Regional climate variability caused an unusual period in which some of New Zealand's glaciers grew bigger, while glaciers worldwide were shrinking, a new study shows.

The research, carried out by scientists from Victoria University and the National Institute of Water and Atmospheric Research (Niwa), is published todayin scientific journal Nature Communications.

At least 58 New Zealand glaciers advanced between 1983 and 2008, with Franz Josef Glacier advancing nearly continuously during this time.

"Glaciers advancing is very unusual, especially in this period when the vast majority of glaciers worldwide shrank in size as a result of our warming world," said lead author Associate Professor Andrew Mackintosh, from Victoria's Antarctic Research Centre.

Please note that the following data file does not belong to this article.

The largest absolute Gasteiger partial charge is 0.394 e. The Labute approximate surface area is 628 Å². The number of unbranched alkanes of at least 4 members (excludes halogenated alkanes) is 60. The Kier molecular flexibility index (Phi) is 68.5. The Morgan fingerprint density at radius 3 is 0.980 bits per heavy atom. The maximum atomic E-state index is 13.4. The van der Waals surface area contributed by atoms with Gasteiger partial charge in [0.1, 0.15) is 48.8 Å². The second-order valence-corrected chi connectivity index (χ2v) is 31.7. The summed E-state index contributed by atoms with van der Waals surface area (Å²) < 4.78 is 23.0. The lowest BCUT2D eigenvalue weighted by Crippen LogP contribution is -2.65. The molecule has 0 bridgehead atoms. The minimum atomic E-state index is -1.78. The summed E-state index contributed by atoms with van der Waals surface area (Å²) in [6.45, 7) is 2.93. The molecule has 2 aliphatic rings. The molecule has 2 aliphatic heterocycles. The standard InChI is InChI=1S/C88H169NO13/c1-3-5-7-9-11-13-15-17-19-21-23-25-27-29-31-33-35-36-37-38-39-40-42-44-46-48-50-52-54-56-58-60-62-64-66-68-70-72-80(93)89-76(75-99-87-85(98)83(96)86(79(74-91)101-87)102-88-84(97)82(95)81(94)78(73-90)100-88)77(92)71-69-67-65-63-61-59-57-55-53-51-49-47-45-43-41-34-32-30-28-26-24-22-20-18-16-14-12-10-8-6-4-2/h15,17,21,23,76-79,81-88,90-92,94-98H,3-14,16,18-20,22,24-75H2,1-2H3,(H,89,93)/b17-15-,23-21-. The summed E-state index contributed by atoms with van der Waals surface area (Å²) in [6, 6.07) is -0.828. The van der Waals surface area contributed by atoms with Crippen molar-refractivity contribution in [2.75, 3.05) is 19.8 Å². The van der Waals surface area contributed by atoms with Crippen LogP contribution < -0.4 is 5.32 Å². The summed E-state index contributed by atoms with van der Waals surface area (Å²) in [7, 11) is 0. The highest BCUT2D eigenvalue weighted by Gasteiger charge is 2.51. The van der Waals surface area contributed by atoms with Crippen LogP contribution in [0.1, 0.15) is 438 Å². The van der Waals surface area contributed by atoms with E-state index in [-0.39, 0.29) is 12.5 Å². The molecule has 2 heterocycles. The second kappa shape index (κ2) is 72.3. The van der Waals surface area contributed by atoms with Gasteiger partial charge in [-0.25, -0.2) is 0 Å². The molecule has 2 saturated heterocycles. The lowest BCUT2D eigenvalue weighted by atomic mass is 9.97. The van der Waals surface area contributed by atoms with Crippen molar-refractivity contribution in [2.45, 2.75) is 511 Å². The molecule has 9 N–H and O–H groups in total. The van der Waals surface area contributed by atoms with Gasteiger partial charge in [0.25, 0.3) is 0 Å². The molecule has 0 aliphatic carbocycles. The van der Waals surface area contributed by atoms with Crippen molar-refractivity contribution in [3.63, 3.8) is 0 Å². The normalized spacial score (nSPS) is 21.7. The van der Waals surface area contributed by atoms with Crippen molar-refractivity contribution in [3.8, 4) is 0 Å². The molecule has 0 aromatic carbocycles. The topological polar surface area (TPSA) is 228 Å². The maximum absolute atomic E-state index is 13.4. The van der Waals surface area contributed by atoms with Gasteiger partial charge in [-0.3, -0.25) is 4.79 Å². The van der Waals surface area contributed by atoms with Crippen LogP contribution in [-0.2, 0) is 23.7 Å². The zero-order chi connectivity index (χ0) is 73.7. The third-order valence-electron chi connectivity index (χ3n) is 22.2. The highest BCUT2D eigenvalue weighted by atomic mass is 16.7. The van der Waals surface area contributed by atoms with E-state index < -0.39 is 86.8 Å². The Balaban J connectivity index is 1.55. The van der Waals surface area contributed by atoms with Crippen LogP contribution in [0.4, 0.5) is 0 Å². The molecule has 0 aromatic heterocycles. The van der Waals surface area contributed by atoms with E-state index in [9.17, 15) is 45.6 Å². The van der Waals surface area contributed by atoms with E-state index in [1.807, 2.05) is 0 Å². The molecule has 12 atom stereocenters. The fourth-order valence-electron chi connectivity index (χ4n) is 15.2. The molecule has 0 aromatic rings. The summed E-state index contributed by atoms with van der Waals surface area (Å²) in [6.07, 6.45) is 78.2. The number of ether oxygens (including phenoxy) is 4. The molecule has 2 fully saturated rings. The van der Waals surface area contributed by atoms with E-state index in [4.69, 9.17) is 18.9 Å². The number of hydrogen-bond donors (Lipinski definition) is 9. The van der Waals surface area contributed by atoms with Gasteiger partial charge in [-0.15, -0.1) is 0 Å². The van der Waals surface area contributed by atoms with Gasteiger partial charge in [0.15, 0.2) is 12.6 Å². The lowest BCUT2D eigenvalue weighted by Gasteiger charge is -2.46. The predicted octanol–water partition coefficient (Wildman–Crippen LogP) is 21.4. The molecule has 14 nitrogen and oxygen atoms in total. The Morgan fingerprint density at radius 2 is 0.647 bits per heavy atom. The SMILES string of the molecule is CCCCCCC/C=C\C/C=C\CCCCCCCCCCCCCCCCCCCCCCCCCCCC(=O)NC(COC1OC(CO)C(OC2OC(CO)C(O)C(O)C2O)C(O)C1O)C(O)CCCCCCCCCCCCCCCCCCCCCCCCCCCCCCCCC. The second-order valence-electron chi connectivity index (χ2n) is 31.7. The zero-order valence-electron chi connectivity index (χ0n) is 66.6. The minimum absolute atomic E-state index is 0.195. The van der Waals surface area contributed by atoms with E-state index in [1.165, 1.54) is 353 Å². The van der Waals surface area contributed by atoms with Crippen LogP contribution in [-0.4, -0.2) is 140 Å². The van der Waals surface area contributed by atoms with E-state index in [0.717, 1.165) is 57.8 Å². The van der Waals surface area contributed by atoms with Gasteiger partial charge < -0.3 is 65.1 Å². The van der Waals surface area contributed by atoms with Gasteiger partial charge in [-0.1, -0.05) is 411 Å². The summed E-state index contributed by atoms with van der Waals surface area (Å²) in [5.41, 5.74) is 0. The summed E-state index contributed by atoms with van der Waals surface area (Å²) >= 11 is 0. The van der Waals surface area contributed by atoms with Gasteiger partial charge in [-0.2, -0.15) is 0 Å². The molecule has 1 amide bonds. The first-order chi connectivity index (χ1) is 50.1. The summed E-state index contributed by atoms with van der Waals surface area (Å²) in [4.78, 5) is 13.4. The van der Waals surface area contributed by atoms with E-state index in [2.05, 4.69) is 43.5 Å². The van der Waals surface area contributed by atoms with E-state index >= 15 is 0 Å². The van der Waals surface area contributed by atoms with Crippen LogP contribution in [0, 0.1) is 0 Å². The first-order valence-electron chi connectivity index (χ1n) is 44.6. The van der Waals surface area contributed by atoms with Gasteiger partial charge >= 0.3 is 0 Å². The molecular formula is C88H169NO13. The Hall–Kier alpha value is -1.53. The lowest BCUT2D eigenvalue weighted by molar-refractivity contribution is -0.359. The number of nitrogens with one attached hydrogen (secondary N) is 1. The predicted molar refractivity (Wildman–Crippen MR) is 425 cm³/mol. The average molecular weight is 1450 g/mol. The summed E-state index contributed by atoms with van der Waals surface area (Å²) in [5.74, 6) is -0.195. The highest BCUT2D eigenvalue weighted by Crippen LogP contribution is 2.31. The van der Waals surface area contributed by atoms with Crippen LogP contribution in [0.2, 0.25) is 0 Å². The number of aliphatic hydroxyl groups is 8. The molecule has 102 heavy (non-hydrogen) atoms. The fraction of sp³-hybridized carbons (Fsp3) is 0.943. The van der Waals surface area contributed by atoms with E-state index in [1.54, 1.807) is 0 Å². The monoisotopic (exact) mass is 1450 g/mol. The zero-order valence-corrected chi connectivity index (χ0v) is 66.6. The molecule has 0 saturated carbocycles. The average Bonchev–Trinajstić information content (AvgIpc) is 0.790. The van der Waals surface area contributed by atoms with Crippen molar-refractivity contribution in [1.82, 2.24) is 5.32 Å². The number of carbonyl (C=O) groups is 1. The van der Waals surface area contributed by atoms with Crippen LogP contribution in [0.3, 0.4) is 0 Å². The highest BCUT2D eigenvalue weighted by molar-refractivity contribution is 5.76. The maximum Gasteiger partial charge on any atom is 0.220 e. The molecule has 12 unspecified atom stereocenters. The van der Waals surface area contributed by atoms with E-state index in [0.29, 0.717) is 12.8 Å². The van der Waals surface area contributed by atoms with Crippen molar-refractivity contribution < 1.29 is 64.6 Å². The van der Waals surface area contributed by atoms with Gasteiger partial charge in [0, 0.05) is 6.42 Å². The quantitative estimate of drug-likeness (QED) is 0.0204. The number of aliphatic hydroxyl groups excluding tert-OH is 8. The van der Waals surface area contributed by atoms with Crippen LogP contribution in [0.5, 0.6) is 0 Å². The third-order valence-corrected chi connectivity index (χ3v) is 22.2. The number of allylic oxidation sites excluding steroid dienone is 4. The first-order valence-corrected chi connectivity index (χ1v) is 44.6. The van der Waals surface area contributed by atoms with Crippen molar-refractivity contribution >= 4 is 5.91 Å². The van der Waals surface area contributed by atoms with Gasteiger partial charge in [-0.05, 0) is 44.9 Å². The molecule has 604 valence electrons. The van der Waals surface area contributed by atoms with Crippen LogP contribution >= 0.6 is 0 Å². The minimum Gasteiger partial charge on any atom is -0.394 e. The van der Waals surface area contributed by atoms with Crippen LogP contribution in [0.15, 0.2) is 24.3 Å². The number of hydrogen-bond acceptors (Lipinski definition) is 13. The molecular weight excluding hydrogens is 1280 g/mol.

"This anomaly hadn't been satisfactorily explained, so this physics-based study used computer models for the first time to look into it in detail.

"We found that lower temperature caused the glaciers to advance, rather than increased precipitation as previously thought.

"These periods of reduced temperature affected the entire New Zealand region, and they were significant enough for the glaciers to re-advance in spite of human-induced climate change."

Mackintosh said the climate variability, which includes the cooler years, still reflected a climate that's been modified by humans.

"It may seem unusual. This regional cooling during a period of overall global warming but it's still consistent with human-induced climate change."